NOAH played an instrumental role in accommodating and providing logistical support to the FoEI delegation who descended on Copenhagen in December 2009. Thanks to their dedicated team of volunteers, the federation had a strong presence on the streets and in the many forums that took place over the two weeks of the summit.
"The COP was both a high point for NOAH because of the Klimaforum [the People's Climate Summit] and the FoEI action, and a low point because of the outcome.
"It completely stretched our resources but we managed to receive and accommodate more than 2000 people from around the world and organise the Flood, the Friends of the Earth International action where more than 5000 people marched for climate justice" says Palle.
about palle bendsen
NOAH had been part of Palle's life on and off for decades. However, it was in 1995 when he became directly involved with the group.
As with everyone in the organisation, he either works in a volunteer capacity or on a project basis when there are funds available. The group has a flexible network of around one hundred volunteers who come and go depending on their situations, or can be called upon to lend a hand when needed.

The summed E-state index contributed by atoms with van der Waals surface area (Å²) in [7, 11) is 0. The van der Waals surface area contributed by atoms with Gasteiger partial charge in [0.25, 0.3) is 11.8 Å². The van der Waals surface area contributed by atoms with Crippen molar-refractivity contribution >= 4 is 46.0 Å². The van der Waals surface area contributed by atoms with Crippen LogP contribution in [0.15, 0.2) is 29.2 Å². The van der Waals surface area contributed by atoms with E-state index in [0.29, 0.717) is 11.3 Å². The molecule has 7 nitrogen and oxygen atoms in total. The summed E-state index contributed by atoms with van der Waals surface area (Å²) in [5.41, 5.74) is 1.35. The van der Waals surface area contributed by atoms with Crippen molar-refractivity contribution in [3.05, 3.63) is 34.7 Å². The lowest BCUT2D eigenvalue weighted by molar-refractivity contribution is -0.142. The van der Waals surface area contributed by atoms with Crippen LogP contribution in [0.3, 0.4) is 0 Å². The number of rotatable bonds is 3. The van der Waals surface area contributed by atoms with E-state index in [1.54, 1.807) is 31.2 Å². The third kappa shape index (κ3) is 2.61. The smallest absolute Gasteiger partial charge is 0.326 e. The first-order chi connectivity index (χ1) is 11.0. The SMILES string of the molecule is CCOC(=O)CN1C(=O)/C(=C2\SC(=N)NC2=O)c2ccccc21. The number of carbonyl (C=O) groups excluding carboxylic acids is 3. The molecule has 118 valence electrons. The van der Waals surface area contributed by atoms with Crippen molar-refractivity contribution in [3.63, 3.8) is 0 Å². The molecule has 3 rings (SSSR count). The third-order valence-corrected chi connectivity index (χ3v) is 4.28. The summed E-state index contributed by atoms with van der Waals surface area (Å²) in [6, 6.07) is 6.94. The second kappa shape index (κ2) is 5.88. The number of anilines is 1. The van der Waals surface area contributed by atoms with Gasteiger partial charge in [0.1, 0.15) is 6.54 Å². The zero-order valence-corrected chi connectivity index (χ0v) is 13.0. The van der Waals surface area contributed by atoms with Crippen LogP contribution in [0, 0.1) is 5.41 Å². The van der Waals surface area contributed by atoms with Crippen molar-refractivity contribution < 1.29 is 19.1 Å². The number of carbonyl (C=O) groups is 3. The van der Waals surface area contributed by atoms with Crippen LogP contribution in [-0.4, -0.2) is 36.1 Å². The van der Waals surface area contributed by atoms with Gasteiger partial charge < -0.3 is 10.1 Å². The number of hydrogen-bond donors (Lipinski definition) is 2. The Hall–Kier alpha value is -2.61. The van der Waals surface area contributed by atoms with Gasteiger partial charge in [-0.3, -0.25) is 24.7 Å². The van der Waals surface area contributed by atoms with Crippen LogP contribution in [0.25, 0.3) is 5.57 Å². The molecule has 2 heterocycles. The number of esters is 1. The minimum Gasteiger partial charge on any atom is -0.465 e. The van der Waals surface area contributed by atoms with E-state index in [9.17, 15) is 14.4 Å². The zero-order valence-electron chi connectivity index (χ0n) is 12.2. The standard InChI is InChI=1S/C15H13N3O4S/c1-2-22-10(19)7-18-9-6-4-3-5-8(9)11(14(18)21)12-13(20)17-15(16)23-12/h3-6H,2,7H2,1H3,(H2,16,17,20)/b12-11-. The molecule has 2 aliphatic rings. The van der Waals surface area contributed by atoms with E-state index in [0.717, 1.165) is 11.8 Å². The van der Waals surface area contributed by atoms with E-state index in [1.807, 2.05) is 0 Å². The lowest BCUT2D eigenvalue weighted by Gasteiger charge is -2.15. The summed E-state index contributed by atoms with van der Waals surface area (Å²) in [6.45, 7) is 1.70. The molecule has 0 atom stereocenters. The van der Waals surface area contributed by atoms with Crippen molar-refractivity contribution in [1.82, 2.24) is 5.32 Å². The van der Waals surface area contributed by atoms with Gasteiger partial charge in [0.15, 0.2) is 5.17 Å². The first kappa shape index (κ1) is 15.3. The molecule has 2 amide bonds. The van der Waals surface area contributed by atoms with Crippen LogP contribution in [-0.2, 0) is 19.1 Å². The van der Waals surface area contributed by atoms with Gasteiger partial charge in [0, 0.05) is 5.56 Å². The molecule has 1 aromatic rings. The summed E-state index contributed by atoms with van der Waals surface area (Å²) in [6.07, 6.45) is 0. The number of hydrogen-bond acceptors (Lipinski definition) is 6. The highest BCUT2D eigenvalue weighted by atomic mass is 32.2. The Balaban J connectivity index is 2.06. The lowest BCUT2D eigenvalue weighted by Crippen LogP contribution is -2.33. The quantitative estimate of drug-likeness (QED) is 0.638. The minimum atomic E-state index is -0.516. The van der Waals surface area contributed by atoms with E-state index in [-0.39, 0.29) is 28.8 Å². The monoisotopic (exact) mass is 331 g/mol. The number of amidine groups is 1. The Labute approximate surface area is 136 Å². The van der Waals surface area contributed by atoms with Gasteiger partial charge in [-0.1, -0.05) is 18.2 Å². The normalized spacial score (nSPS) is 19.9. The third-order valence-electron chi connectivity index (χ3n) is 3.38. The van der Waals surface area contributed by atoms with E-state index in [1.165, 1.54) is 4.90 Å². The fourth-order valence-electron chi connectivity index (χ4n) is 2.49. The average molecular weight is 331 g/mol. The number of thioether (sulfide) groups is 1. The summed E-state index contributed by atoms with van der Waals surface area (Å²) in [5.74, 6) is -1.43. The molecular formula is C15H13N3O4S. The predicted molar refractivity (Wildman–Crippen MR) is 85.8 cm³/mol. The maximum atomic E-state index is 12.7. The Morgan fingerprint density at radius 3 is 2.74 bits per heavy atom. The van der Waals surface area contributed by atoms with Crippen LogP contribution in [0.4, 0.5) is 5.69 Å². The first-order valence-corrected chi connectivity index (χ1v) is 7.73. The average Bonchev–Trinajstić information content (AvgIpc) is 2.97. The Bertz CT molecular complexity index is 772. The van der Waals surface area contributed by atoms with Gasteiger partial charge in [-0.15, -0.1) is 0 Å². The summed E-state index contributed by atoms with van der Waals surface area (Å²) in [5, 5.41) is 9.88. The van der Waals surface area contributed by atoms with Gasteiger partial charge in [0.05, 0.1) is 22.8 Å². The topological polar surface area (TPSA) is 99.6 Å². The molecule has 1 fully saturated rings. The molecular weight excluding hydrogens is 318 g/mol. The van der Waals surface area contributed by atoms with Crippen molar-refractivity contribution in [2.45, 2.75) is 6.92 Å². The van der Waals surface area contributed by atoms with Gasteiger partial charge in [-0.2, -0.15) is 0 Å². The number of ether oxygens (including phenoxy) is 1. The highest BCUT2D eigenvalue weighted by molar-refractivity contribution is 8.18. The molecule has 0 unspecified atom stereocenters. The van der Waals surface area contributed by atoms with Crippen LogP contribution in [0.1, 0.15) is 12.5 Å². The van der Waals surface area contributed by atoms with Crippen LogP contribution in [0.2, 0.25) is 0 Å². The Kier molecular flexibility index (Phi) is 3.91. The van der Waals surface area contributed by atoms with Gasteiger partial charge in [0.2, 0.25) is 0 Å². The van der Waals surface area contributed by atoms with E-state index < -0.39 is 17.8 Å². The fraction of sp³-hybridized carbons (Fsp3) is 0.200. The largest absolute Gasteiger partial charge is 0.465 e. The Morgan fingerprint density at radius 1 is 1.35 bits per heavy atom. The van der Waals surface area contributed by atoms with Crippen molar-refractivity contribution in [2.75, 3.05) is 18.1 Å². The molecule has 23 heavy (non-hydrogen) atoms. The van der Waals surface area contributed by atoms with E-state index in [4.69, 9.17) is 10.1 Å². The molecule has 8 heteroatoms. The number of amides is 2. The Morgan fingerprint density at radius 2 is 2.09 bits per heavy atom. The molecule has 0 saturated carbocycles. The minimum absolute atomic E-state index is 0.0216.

As to what motivates Palle to devote his working life to the environment, he says there was never a single defining moment, but has been an integrated part of his outlook since his early teens.
When he was young for a while he worked on a Greek oil tanker alongside several nationalities.
"I saw the working conditions of people who were less privileged than we were in Scandinavia and the conditions people worked in to mobilise the oil that we were all depended on in those days. Before the oil crisis in 1973 Denmark was completely dependant on oil. After the crisis we moved to coal" he recalls.
Becoming a father also heightened his environmental awareness.
"Thirty years ago when my children were young I lived in the countryside where a neighbouring farmer was polluting the water with pesticides and a nearby municipal facility incinerating waste emitted large amounts of dioxins. Then there was the Chernobyl disaster that took place 1500 kilometres away. It was only a matter of luck that the wind blew the other way. Living in the countryside was no protection against pollution."
"When you have children you think about the future. Now I have a grandchild I'm thinking about the future again" he concludes.